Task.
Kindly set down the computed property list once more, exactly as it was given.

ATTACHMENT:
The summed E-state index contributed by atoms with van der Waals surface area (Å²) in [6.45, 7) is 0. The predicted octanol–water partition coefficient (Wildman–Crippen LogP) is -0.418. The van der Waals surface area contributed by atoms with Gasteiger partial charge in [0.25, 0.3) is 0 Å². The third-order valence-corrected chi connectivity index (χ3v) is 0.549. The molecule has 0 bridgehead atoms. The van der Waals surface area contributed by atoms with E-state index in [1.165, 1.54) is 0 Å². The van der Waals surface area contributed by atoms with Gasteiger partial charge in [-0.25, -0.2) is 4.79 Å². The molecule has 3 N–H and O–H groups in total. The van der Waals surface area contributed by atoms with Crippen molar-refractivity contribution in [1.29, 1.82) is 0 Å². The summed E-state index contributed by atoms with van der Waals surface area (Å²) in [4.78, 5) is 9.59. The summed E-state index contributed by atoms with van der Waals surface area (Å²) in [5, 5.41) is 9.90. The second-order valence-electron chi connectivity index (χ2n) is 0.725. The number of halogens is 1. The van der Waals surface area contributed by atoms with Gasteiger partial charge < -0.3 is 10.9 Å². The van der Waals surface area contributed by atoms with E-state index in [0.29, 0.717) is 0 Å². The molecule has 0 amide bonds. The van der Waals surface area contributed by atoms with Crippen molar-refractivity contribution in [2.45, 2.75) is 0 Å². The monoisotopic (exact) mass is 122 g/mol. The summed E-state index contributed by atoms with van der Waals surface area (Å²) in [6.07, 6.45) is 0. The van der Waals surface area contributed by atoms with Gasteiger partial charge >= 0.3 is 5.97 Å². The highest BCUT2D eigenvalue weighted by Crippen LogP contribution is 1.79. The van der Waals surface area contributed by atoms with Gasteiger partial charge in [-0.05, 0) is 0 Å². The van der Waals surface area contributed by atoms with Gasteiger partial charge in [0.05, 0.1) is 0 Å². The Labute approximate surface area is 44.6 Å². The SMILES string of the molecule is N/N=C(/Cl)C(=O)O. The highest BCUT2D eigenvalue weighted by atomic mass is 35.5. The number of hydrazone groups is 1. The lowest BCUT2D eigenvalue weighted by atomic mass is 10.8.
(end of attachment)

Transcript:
The summed E-state index contributed by atoms with van der Waals surface area (Å²) in [6.45, 7) is 0. The predicted octanol–water partition coefficient (Wildman–Crippen LogP) is -0.418. The van der Waals surface area contributed by atoms with Gasteiger partial charge in [0.25, 0.3) is 0 Å². The third-order valence-corrected chi connectivity index (χ3v) is 0.549. The molecule has 0 bridgehead atoms. The van der Waals surface area contributed by atoms with E-state index in [1.165, 1.54) is 0 Å². The van der Waals surface area contributed by atoms with Gasteiger partial charge in [-0.25, -0.2) is 4.79 Å². The molecule has 3 N–H and O–H groups in total. The van der Waals surface area contributed by atoms with Crippen molar-refractivity contribution in [1.29, 1.82) is 0 Å². The summed E-state index contributed by atoms with van der Waals surface area (Å²) in [4.78, 5) is 9.59. The summed E-state index contributed by atoms with van der Waals surface area (Å²) in [5, 5.41) is 9.90. The second-order valence-electron chi connectivity index (χ2n) is 0.725. The number of halogens is 1. The van der Waals surface area contributed by atoms with Gasteiger partial charge < -0.3 is 10.9 Å². The van der Waals surface area contributed by atoms with E-state index in [0.29, 0.717) is 0 Å². The molecule has 0 amide bonds. The van der Waals surface area contributed by atoms with Crippen molar-refractivity contribution in [2.45, 2.75) is 0 Å². The monoisotopic (exact) mass is 122 g/mol. The summed E-state index contributed by atoms with van der Waals surface area (Å²) in [6.07, 6.45) is 0. The van der Waals surface area contributed by atoms with Gasteiger partial charge >= 0.3 is 5.97 Å². The highest BCUT2D eigenvalue weighted by Crippen LogP contribution is 1.79. The van der Waals surface area contributed by atoms with Gasteiger partial charge in [-0.05, 0) is 0 Å². The van der Waals surface area contributed by atoms with Gasteiger partial charge in [0.05, 0.1) is 0 Å². The Labute approximate surface area is 44.6 Å². The SMILES string of the molecule is N/N=C(/Cl)C(=O)O. The highest BCUT2D eigenvalue weighted by atomic mass is 35.5. The number of hydrazone groups is 1. The lowest BCUT2D eigenvalue weighted by atomic mass is 10.8.